Yeah, that's what they all used to say, until Samuel T. Cogley [] came along and kicked that computer's ass!

Date a Librarian (5, Funny)

Henry V .009 (518000) | more than 6 years ago | (#21660357)

That's what I do. And her BS is in Computer Science, so win-win. Except for all the emacs versus vim arguments. Gah! So many years of schooling, and she can't understand that vim is superior?

Re:Date a Librarian (1)

zappepcs (820751) | more than 6 years ago | (#21660579)

If I had mod points I'd give you one for bringing a vim vs. emacs flame war to a library discussion. Here I was, content to sip coffee and ponder the pure horror of an ungodly 3500 books in someone's house.... when BAM, right in front of me is an editor flame war troll. Thanks for that.

BTW, what's wrong with emacs? If your (ahem) librarian wants to use ebonics, does it matter? As long as she can bring you the book when you demand it, no big deal.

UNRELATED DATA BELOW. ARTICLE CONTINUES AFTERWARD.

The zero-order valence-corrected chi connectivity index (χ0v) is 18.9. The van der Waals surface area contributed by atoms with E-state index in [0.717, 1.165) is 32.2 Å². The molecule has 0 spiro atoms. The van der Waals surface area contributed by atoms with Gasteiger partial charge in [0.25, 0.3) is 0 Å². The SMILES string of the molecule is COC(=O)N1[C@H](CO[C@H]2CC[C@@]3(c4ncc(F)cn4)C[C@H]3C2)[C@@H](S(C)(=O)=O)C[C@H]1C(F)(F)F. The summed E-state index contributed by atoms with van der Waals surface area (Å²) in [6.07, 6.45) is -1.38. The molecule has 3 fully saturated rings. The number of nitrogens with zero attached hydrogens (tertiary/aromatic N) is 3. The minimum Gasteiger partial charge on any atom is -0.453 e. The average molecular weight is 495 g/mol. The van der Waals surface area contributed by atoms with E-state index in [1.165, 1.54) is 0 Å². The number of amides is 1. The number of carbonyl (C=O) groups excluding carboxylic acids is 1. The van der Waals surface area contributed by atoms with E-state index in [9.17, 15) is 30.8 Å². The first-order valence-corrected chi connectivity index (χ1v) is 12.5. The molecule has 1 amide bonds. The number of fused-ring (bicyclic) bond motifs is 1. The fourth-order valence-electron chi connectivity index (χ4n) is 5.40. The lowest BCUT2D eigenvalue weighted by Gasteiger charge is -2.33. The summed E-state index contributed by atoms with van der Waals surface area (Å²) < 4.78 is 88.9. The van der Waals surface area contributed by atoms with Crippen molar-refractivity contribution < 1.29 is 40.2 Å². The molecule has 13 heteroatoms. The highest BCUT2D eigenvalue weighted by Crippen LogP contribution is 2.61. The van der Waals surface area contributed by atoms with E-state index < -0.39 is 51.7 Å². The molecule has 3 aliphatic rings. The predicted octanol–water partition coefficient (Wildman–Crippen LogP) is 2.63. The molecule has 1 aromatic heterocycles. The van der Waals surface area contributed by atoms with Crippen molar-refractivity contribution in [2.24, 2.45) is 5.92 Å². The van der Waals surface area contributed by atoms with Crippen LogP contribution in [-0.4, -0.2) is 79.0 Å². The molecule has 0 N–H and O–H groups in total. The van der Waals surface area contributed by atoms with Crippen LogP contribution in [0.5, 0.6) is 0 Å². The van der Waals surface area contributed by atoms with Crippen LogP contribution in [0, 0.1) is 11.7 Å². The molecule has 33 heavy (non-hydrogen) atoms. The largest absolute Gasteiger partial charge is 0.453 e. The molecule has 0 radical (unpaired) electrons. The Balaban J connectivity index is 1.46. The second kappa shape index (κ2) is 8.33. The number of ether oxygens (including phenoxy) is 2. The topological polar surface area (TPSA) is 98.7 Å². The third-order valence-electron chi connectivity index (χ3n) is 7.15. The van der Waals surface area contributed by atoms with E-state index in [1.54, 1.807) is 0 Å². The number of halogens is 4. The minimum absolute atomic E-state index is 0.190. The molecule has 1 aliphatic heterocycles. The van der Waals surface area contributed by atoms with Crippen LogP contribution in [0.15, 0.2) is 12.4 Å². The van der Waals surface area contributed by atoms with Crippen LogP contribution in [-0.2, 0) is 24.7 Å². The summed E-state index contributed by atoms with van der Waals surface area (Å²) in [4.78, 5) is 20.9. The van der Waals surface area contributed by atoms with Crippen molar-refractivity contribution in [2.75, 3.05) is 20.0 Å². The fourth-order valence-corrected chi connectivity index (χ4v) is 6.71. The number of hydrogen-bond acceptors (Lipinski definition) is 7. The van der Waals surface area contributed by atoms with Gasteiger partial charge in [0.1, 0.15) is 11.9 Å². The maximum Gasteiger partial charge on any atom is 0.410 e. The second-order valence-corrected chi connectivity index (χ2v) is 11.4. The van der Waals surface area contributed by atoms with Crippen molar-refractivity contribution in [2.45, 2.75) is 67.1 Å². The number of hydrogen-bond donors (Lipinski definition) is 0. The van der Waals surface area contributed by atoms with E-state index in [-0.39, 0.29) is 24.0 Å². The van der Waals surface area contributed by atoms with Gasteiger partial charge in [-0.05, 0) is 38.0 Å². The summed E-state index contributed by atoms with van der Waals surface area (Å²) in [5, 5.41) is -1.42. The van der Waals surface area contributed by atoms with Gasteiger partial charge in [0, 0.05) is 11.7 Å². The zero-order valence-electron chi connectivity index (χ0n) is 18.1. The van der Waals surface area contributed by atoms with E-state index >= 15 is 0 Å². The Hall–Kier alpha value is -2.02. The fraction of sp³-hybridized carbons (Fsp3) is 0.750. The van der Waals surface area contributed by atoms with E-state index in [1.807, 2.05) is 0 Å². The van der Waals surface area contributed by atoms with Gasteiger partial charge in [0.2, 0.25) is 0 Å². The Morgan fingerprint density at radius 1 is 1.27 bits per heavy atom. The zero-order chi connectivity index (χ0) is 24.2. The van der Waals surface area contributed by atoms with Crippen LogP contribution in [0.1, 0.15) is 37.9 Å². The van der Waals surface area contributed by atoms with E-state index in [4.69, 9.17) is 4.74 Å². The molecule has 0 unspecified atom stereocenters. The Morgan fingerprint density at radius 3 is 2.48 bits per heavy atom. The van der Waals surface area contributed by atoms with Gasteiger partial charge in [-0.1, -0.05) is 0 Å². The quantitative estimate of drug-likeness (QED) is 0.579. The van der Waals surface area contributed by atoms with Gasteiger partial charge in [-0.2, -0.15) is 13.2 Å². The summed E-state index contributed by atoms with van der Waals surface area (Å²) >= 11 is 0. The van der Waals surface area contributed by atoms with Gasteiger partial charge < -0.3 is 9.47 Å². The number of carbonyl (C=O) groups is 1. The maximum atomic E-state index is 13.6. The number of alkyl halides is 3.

Re:Date a Librarian ... or better (2, Funny)

piltdownman84 (853358) | more than 6 years ago | (#21660713)

...Bah, your looking at this the wrong way. I say orginize your own books and data a girl who works at Lululemon (a self-described as a yoga-inspired athletic apparel company). Thats what I do. And while we don't have emacs vs vim arguments, we make much better use of our time.

Re:Date a Librarian ... or better (1)

lucabrasi999 (585141) | more than 6 years ago | (#21661121)

And while we don't have emacs vs vim arguments, we make much better use of our time.

By making apparel?

Delicious Library + shelf labels (2, Insightful)

UESMark (678941) | more than 6 years ago | (#21660397)